Fashion inspirations in popular culture
The witch Yuuko Ichihara from xxxHolic exemplifies Oriental Goth. She is invariably found in black and red and mostly kimonos. Her outfits are always incredibly elaborate.


And then I give you a photo of Yuuko in a cheong
sam. Bonus: Watanuki in oriental goth!  Source.

Further reading and resources

Friday, 11 April 2014

Encyclopaedia of Alternative Fashion † Bittersweet lolita

The full Encyclopaedia of Alternative Fashion can be found here.

Gender balance
Female mostly. Bittersweet kodona (boystyle) is pretty rare and seems to be practised by females anyway.


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Country of origin
Japan

What
Bittersweet lolita is a subset of lolita which branched away from Ama or sweet lolita. It is a rather controversial term: some lolitas loathe it, feeling that it is an unnecessary extra label for a style which is essentially ama-loli in black. Although I am not a lolita, as far as I have observed, there are (or should be) certain differences between ama-loli and bittersweet which stretch beyond the colour palette.


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Bittersweet lolita, whilst also featuring common tropes of ama-loli,e.g. confectionary and toys, also uses very 'gothic' symbolism, and occasionally some 'creepy-cute' images. The pink and black colourway is the most popular of palettes. Essentially, bittersweet lolita is ama-loli for goths. Sweet gothic lolita? :P


This is starting to verge into creepy
cute. Source.

Style icons
Loli icon Kyary Pamyu Pamyu (who I got to see in concert) sometimes wears bittersweet lolita. It fits with her image of a cute but creepy girl.


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Inspirations in popular culture


Further reading and resources

Wednesday, 9 April 2014

Questions for you all about the Encyclopaedia

Hello kittens :) So the Encyclopaedia is now 3 months old, with around 16 entries completed out of a gajillion.

I'd like a little bit of feedback on how it's going. Here are the things that I am aware of which need fixing:

  • Some of the pictures are missing
  • I've been given a bit more information on the styles in some of the comments, which needs to be added
  • I didn't add enough information to some of the styles... =_=; Sorry.

Things you might like to see:
  • Categorisation of styles by overarching style tribes? (e.g. ethergoth and ice goth under 'goth', wyrd loli and camo loli under 'lolita')
  • Categorisation of styles by colour palettes? (e.g. ghost and ice goth under 'white', glitter poppare and fairy kei under 'pastels')
  • Music and brand information?
I somehow feel like my factsheets are not good enough! Please let me know in the comments below what you think I should do :3

Sunday, 6 April 2014

Encyclopaedia of Alternative Fashion † Dolly kei

The full Encyclopaedia of Alternative Fashion can be found here.


Interior of THE shop for dolly kei - Grimoire. Source.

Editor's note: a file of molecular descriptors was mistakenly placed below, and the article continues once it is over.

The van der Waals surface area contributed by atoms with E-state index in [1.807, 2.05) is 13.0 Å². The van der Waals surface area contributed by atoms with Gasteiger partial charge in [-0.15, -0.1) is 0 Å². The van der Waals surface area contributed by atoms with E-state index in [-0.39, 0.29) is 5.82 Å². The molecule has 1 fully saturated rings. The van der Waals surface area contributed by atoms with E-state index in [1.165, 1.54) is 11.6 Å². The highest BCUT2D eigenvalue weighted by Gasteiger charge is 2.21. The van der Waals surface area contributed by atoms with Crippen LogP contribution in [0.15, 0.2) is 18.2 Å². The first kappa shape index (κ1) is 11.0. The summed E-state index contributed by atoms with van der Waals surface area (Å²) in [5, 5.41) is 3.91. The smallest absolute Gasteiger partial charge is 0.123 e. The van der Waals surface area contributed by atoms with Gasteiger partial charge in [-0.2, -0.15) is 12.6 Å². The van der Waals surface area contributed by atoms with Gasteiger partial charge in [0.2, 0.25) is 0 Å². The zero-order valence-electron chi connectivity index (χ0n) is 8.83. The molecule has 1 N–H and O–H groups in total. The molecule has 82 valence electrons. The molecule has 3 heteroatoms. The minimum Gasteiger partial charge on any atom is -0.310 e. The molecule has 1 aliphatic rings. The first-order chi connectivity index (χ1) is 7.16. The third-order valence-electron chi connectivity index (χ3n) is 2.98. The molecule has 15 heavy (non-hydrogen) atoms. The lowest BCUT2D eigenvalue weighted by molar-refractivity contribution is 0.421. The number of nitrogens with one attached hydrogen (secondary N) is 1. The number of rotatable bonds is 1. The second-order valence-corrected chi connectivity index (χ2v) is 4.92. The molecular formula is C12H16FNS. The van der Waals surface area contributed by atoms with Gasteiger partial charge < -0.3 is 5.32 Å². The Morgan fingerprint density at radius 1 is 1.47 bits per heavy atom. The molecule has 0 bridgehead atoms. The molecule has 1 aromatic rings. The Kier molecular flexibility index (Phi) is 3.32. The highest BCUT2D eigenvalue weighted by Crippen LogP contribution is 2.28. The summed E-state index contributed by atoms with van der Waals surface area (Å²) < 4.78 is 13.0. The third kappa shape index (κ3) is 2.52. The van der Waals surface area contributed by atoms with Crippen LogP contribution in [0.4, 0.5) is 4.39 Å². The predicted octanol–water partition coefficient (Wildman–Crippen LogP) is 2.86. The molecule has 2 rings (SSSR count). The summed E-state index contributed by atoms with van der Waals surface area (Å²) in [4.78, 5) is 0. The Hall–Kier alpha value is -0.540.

Country of origin
Japan

Gender balance
Mostly female.


But here's a boy :) Source.

Defining colours

  • Jewel tones
  • Dark browns and black
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What
Dolly kei is a dark style inspired by antique looks. Colours are dark and moody, and accessories feature fake flowers, lace, ribbons and bits of dolls. There are similarities to be drawn with styles such as Victorian Goth, Steampunk and mori girl, and even 'gypsy' or Romany attire. 

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Inspirations can range from medieval to Edwardian times. Heavy brocades and overuse of patterns are hallmarks of the style. Some dolly kei girls drape themselves in layers and layers of fabric and even wear giant tassels as jewellery. Velvet, satin, fur, anything heavy and decadent is fair game. The aim is to look magical and mysterious in a sumptuous, regal way.

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Style icons
The biggest dolly kei icon is Heri, a shop girl from Grimoire, the most famous dedicated dolly kei brand/store. 

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Also important are Naoaki Tobe and Hitomi Nomura, the founders of Grimoire. 

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Essentially the pioneers of dolly kei, they created the fashion at a time when people could tell this was something different to mori kei, but hey weren't sure what...


Fashion inspiration in popular culture
Anyone in a medieval period drama is excellent inspiration for dolly kei. Check out Queen Elizabeth I (whilst still Princess Elizabeth), for example:

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Valentina, played by model Lily Cole in The Imaginarium of Doctor Parnassus, also assumes dolly kei style clothing for most of the movie.

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Also, Howl's room in the anime Howl's Moving Castle is definitely dolly kei. If the characters' clothes were a bit more elaborate, I would also say they would be great inspirations as well.

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Further reading and resources